By Cars.com EditorsAugust 22, 2012
About the video
The 2012 Scion iQ is billed as an urban runabout, and its tiny dimensions do make for easy parking. Unfortunately, the short wheelbase leads to a choppy highway ride, and the car isn’t as practical as other similarly priced subcompacts.
(upbeat music) <v Announcer>Cars.com auto review. (upbeat music) Hi, I'm Kelsey Mays for cars.com, here with one of the more controversial cars that we've driven lately. The 2012 Scion iQ.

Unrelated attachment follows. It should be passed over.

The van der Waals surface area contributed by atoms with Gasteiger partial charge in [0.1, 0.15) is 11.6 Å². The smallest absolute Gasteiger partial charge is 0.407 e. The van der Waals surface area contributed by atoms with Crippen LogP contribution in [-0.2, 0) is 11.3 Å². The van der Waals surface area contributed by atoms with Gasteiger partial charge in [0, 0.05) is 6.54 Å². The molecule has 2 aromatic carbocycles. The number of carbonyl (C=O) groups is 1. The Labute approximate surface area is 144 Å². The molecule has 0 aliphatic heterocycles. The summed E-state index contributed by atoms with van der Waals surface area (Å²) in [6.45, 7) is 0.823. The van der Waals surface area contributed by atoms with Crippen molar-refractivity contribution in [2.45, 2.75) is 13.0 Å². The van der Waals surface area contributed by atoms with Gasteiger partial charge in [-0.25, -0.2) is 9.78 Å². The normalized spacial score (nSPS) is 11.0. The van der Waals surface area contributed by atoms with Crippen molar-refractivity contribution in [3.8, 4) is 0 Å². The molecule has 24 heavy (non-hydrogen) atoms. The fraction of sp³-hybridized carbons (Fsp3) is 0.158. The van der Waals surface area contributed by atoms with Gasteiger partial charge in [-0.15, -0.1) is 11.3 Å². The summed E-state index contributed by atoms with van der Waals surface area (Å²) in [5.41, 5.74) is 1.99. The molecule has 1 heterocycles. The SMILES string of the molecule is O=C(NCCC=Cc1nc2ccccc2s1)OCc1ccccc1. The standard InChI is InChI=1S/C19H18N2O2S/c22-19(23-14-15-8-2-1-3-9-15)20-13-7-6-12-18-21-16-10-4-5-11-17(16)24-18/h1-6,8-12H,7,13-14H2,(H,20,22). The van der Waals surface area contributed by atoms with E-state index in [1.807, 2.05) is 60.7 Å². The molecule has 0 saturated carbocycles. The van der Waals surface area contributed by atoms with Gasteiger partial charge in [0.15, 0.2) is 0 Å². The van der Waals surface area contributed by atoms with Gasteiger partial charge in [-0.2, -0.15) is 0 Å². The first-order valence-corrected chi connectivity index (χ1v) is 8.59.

It's only about 10 feet long bumper to bumper, which makes it by far the smallest car from Toyota's youth oriented division. So what is the iQ like? Well, some editors like it, and some really hate it. It uses a tiny four cylinder engine that works through a continuously variable automatic transmission, for EPA combined ratings of 37 miles per gallon. That makes the iQ the most efficient non-hybrid on the market. And it does all this on regular gas. Unfortunately, that efficiency does hurt some of the driving experience. The iQ is best suited for city driving. Acceleration off the line is decent. The turning circle is about 26 feet, which is excellent. Unfortunately, the suspension doesn't isolate very well. So you're working the steering wheel, trying to keep the car in a straight line. You're bouncing up and down a lot. It's not a pleasant experience. The iQ is not really a highway car, so it's best just to take the next off ramp and take city streets wherever you're going. Don't go barreling into that off ramp though, because the brakes are really unimpressive. There's an inch or so of dead pedal as you're starting to press down. And as you really get on the brakes, ABS kicks in really fast. The rear starts to become squirrely as you come to a stop. And the overall stopping distance is really unimpressive. (upbeat music) Cabin styling is mostly a hit. The materials are decent. There's a little bit of padding here where you might throw your elbows. There's some nice black sort of lacquered finish along the center of the dashboard and along the doors. Some other stuff falls short though. I feel like I want to sit a little bit higher. The seat adjusts fore and aft and it also reclines, but there's no height adjust. And so you end up sitting kind of low to the ground, for me, at least. I try to move back so that I can extend my legs more, but then I want the steering wheel to be closer to me. And unfortunately it tilts, but does not telescope. Other issues involve storage. There's not actually a glove compartment here, so you don't have any storage up there. You don't really have a center console. There's just this sort of space right here. There's only one center cup holder in our vehicle too. So why don't you have a glove compartment? Well, a lot of that's because of what Scion calls three plus one seating. That means that the front passenger seat is spaced forward a little bit. And that allows you to seat someone in back there behind the front passenger seat, while they sit a little bit farther forward. The plus one is behind me. And if you ask me, they are the unlucky one. Your friends aren't really gonna want to sit in back, which is all good and well, because it allows you just to leave the rear seats folded down. Now with them folded down, Scion says there's about 17 cubic feet of maximum cargo volume, which is equivalent to the trunks in a lot of large sedans. So decent room there. It also allows you to take these head restraints and leave them stowed back here, which is good because otherwise they stay up here and block a lot of the sight lines out the rear window. What doesn't help is the iQs price. Including the destination charge, it starts around $16,000. Similar money can get you a reasonably equipped subcompact, like the Honda Fit, the Ford Fiesta, the Chevy Sonic, or the Kia Rio. Those cars have real backseats that people are gonna want to sit in. The iQ might get better gas mileage and be easier to drive around the city. And for that, some of our editors really liked it, but for this sort of money, it sure does seem like a one trick pony. <v Announcer>For more car related news, go to cars.com or our blog, kickingtires.net.